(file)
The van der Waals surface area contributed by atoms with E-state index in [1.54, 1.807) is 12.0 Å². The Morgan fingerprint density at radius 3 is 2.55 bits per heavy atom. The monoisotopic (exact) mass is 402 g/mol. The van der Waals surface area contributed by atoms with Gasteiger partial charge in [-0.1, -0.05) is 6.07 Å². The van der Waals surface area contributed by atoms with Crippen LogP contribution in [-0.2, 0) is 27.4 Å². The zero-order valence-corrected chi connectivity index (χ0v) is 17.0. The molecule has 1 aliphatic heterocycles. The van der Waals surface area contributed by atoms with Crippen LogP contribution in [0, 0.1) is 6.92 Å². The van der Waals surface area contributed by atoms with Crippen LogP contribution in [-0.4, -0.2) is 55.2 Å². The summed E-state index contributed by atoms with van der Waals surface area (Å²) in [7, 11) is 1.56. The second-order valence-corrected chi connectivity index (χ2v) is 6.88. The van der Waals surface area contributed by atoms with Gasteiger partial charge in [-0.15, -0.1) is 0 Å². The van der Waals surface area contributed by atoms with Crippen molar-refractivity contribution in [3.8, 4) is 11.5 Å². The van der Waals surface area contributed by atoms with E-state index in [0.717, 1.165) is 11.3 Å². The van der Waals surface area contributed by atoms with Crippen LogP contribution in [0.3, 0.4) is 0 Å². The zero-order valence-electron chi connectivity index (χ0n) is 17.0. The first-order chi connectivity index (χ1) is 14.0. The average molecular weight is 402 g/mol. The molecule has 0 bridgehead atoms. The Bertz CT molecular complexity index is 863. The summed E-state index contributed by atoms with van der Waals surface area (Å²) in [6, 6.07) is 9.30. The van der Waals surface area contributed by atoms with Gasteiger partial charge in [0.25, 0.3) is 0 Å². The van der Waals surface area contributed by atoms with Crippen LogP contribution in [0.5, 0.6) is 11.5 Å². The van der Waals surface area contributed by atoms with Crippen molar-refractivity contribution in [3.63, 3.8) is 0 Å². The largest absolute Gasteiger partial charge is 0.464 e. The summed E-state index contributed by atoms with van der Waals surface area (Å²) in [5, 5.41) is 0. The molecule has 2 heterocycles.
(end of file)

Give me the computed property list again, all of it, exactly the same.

The van der Waals surface area contributed by atoms with E-state index in [1.54, 1.807) is 12.0 Å². The Morgan fingerprint density at radius 3 is 2.55 bits per heavy atom. The monoisotopic (exact) mass is 402 g/mol. The van der Waals surface area contributed by atoms with Gasteiger partial charge in [-0.1, -0.05) is 6.07 Å². The van der Waals surface area contributed by atoms with Crippen LogP contribution in [-0.2, 0) is 27.4 Å². The zero-order valence-corrected chi connectivity index (χ0v) is 17.0. The molecule has 1 aliphatic heterocycles. The van der Waals surface area contributed by atoms with Crippen LogP contribution in [0, 0.1) is 6.92 Å². The van der Waals surface area contributed by atoms with Crippen LogP contribution in [-0.4, -0.2) is 55.2 Å². The summed E-state index contributed by atoms with van der Waals surface area (Å²) in [7, 11) is 1.56. The second-order valence-corrected chi connectivity index (χ2v) is 6.88. The van der Waals surface area contributed by atoms with Gasteiger partial charge in [-0.15, -0.1) is 0 Å². The van der Waals surface area contributed by atoms with Crippen molar-refractivity contribution in [3.8, 4) is 11.5 Å². The van der Waals surface area contributed by atoms with E-state index in [0.717, 1.165) is 11.3 Å². The van der Waals surface area contributed by atoms with Crippen LogP contribution in [0.3, 0.4) is 0 Å². The zero-order valence-electron chi connectivity index (χ0n) is 17.0. The first-order chi connectivity index (χ1) is 14.0. The average molecular weight is 402 g/mol. The molecule has 0 bridgehead atoms. The Bertz CT molecular complexity index is 863. The summed E-state index contributed by atoms with van der Waals surface area (Å²) in [6, 6.07) is 9.30. The van der Waals surface area contributed by atoms with Gasteiger partial charge in [0.25, 0.3) is 0 Å². The van der Waals surface area contributed by atoms with Crippen LogP contribution in [0.5, 0.6) is 11.5 Å². The van der Waals surface area contributed by atoms with Crippen molar-refractivity contribution in [3.63, 3.8) is 0 Å². The largest absolute Gasteiger partial charge is 0.464 e. The summed E-state index contributed by atoms with van der Waals surface area (Å²) in [5, 5.41) is 0. The molecule has 2 heterocycles.